In 3DJournal you can read about basic principles of making 3D photos. Here we take a much more detailed look look at it - and we add some more principles which can help you to make really good 3D photos.
Our first rule is about the distance between two cameras (for the left and the right photo; if you use only one camera then it's about the shift between it's left and right position).
We've said this distance should be around 7 centimeters (2.5 inches). But the precise rule is this: use the distance equal to 1/30 of the nearest object on the pfoto (see our picture - the object is in a distance A, the cameras have a distance A/30). If - for example - is the nearest object 2 meters from the camera and all the other objects are behind it, the shift between the left and right camera should be 2 meters / 30 = 200 centimeters / 30 = 6,66 centimeters.
This shift isn't an accident - human eyes can comfortably focus to objects (on one scene) from 2 meters to infinity - for nearer objects they have to refocus. We want to make a good visible 3D photo (stereophoto) - our eye shouldn't refocus between objects on this photo. The nearest object should be no nearer than 2 meters - and we expect eye distance around 6,66 cm (an international standard for stereopictures is 63,5 mm).
(And one more thing - this rule of 1/30 is good for a 35mm film and a focal length of 35 mm. For bigger focal length (zoom - the scene is nearer) it's necessary to slightly change the rule - for example for focal length 70 (2x35) is the rule not 1/30 but 1/(30x2) = 1/60. If you don't use zoom you don't need to bother with this.)
If the nearest object of the scene is nearer than 2 meters then the eyes (cameras) should be nearer as well. When we watch the photo made this way the object should appear as in longer distance - at the best in 2 meters.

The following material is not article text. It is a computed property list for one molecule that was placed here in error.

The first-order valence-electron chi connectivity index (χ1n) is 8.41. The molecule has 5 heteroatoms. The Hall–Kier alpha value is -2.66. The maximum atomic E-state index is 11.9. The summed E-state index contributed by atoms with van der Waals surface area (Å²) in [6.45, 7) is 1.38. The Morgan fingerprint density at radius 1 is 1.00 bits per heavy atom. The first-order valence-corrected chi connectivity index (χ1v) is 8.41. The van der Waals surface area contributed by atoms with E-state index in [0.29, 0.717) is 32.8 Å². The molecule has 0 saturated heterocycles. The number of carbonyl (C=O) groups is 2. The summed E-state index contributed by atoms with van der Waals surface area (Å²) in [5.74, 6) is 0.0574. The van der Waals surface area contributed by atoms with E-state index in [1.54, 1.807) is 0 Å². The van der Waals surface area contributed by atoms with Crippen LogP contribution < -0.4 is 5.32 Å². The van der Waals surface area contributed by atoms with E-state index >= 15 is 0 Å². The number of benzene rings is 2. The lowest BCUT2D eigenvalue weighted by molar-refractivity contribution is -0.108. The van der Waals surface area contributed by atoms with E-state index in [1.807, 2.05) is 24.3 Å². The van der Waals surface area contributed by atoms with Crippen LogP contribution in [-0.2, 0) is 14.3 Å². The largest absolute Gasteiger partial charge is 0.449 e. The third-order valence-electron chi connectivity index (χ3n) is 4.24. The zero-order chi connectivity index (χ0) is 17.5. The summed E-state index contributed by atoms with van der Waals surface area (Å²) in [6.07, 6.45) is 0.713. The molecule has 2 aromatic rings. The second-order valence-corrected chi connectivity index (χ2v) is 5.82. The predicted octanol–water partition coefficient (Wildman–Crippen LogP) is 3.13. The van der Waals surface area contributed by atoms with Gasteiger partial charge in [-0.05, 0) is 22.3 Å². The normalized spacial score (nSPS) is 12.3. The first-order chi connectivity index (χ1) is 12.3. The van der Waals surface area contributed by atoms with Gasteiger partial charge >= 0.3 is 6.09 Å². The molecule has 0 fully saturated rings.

If the nearest object is further than 2 meters it's a good idea to use a longer distance between the left and right camera. The 3D effect will emphasise. If you take - for example - a photo of a castle and between you and the castle is a tree in the distance 30 meters from you (and no object is nearer than the tree) then you could use the distance between the left and right camera 1 meter (30/30=1).
If the nearest object is in 90 centimeters distance then you should use maximal distance between the cameras 3 centimeters (90/30=3). If the object is nearer than 20 centimeters then the 1/30 rule changes - the distance between the two cameras has to be even shorter. For 10 cm it's 2,5 mm, for 5 cm only 1/2 mm.
In our first article about 3D photography we've said you can make the left and right image in two ways - you can direct the cameras to one direction (parallel view) or to one point (you can see here the picture from our first article once again) - the first way is marked as B the second one as A).
The truth is this: The best way - and the best photos you should get - with the way B. If you use the way A, your photos will be little bit distorted. But it's true what was said in the previous article - if the point you direct the cameras to is in a long distance the distortion won't be visible. But if the point is very near (or there is a near object between you and the point) it could be a problem. If you choose the way B then it's necessary to use a bigger horizontal shift when you create the anaglyph from the left and right picture - the nearest objects should have the same position then.
For international competitions it's often required all the objects on stereoimage to be behind the stereo window (for example behind the screen). Nothing can go "out" of screen (we've written about this possibility in our text about painting 3D pictures in the July issue of 3DJournal). To be honest: We think sometimes it could be a very nice effect.
If an object goes out of the picture (to an observer) it's necessary to place it not to cross the border of the stereo window (monitor screen).
If your 3D picture seems not to be 3D as much as you want then try to convert it to black and white (in the 3DJournal software). If the black and white picture is OK then just try to lower saturation of your image. You should do it in your graphical editor, but don't forget: Do it on your left and right image, not on the final (3D) one. Then make the 3D picture from the two changed ones.
If you use these rules (and the ones we'we mentioned in our previous articles) your 3D pictures should be the best ones.